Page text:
Dave Dombrowski held a press conference yesterday following the Red Sox’ announcement that John Farrell won’t be returning as the club’s manager next year. He wasn’t particularly forthcoming when asked to explain why. Nor was he willing to address whether it would have happened had the Red Sox gone deeper into the postseason. The latter is an especially compelling question, as Dombrowski cited a need for change multiple times during the 30-minute media session.
Would Farrell have been retained as a reward for playoff success, even though the front office believed a different voice was needed? Or would that dynamic have changed with a World Series berth? In other words, does an October run transform a manager’s ability to lead in the forthcoming season?
I decided that Dombrowski’s deflection of the “what if” scenario deserved a follow-up. Well after the Boston Globe’s Alex Speier initially posed the question, I barked up the same tree, using distinctly different verbiage:
When acquiring or retaining a player, the future is more important than past performance. To what extent is that true for a manager, and does success or failure in the postseason impact a manager’s effectiveness going forward?
The extent to which his answer shed light on the Farrell decision is debatable.
“First of all, you weigh what a manager has done in the past,” responded Dombrowski. “But I think you’re hopefully predicting future success. You can look back and hire some managers… that would have been great managers and have a good resume, but they’re just not ready to manage now for whatever reason — age, experience, drive. So I think it’s important that you go forward.”
His answer to the second part of my question was somewhat less convoluted.
“Postseason success… that’s a tough one, because so much of that can be beyond a manager’s control,” said Dombrowski. “There’s so much more fortune. When I talk about the postseason, I’m not one of these guys who thinks it’s a flip of the coin once you get there. But there is also much more left to chance when you have a short series — one game, five games, seven games, [as opposed to] a 162-game season. So I think you look at that — you look at a lot of different things — but I can’t tell you that postseason success is a driving force.”
Retaining Farrell after he led the team to a World Series title in 2013 — his first season in Boston — was a no-brainer. Last-place finishes in 2014 and 2015 subsequently put him on the hot seat, and 2016’s ignominious ALDS ouster kept him squarely in the cross hairs. Without a successful 2017, his tenure was more than likely going to come to an end.
Which brings us back to the definition of success, and what it means going forward. Does a manager deserve to be retained — regardless of how many games his team has won — if there are reasons to believe he’s not the best man for the job? That may depend on the reasons, which in this case are a matter of conjecture.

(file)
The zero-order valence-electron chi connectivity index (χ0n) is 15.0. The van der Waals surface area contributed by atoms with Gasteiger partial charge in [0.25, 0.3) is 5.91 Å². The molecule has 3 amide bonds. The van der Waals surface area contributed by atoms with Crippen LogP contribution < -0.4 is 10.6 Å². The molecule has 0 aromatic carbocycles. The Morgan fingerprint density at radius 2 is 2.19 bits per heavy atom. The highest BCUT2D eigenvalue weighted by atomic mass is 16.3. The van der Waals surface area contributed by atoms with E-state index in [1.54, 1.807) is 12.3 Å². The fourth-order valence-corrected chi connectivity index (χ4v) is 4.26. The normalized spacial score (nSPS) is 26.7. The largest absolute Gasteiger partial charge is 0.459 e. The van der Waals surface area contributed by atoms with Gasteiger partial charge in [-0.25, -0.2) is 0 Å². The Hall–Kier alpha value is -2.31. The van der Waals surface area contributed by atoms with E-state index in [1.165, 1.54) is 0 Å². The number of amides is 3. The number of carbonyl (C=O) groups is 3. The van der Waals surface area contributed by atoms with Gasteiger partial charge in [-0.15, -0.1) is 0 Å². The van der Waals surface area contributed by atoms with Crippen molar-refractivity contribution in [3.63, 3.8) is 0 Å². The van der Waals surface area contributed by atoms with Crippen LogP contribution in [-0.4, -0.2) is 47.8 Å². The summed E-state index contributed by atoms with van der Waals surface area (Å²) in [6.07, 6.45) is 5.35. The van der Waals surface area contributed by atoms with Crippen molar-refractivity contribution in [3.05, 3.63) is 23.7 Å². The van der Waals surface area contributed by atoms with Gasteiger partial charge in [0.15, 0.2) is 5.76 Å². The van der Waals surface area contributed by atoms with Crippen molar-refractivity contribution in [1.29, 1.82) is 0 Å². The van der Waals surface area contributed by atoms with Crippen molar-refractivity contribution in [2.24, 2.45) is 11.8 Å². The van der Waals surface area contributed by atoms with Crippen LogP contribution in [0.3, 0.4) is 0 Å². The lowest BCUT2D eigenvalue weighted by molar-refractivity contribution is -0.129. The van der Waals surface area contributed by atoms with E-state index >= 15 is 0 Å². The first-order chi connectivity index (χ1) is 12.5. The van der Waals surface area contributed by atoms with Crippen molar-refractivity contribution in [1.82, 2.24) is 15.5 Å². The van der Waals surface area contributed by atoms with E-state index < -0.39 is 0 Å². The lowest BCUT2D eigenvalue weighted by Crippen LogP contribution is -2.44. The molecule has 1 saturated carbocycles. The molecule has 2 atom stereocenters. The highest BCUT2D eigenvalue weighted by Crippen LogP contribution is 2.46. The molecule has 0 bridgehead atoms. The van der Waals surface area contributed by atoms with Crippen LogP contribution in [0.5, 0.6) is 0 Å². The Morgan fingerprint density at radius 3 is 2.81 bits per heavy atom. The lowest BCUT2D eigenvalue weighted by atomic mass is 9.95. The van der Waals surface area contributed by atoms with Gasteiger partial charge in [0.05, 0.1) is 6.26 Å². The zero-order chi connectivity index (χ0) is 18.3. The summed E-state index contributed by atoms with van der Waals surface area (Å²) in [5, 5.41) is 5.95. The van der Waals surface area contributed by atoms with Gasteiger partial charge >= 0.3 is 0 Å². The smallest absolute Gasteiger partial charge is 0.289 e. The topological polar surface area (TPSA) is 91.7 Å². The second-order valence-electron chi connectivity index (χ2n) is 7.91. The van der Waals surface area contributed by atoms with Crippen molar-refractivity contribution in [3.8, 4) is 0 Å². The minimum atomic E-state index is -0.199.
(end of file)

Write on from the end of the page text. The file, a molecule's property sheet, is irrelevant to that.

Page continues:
Speculation as to who should replace Farrell began even before he was fired. That comes with the territory when you’re in a major market with a fervent fan base and an often relentless media contingent.
Asked by another reporter if managers are similar to players in that they’re either made to handle Boston or they’re not, Dombrowski answered in the affirmative.
“I’ve had really quality managers that I know and respect tell me that they wouldn’t want to manage in Boston,” said Dombrowski. “And not only Boston. There are a couple of cities along those lines. I think you have to be prepared to take it. This is a great baseball city… but there’s a lot of scrutiny attached. It’s for some people, and it’s not for others.”
For the most part, Farrell handled Boston well. There were bumps along the road, but the stoic and square-jawed skipper kept the clubhouse in fairly good order, and his relationship with the media was respectful. He wasn’t without his flaws — and truth be told, a change was probably needed — but Farrell was never a round peg in a square hole. This wasn’t Bobby Valentine in 2012, which qualified as a curious fit from the get-go.
Who will be Boston’s next manager? Dombrowski said that he always keeps a list of names for any position for which he could be hiring and that other names have recently been added to it. He plans to “whittle it down” and start interviewing candidates as soon as possible. As for what the list looks like and who will ultimately be hired from it… let’s just say those questions are every bit as intriguing as the reasons Farrell was fired. Dombrowski isn’t divulging anything, so all we can do is speculate.
So let’s finish this post by doing that. Here are five of the notable names being floated.
- Brad Ausmus. He’s being widely cited as a possibility — Dombrowski hired him in Detroit — but the guess here is that he ends up elsewhere (and not necessarily as a manager). Probably not a good fit for Boston at this time.
- Alex Cora. Cora is the game’s hot new managerial prospect, so every team with an opening will at least kick his tires. I can see him being on Dombrowski’s short list, but something tells me his name isn’t on the top line.
- Ron Gardenhire. His name is being tossed around, and he seems like a Dombrowski kind of guy. This wouldn’t be a surprise, although I picture him as more of a placeholder than a longterm presence on the Boston bench.
- Dave Martinez. Joe Maddon’s right-hand man is in the same boat Torey Lovullo was in before getting the Arizona job. It’s only a matter of time until he gets an opportunity. Martinez would be a smart hire, and I can see it happening.
- Bo Porter. The former Astros manager possesses all of the qualities for which Dombrowski has said he’s searching in John Farrell’s replacement. Does that mean he’s a top candidate for the job? He should be. For my money, Porter is the best fit to fill Boston’s managerial opening.
12 October 2017 | 2:26 pm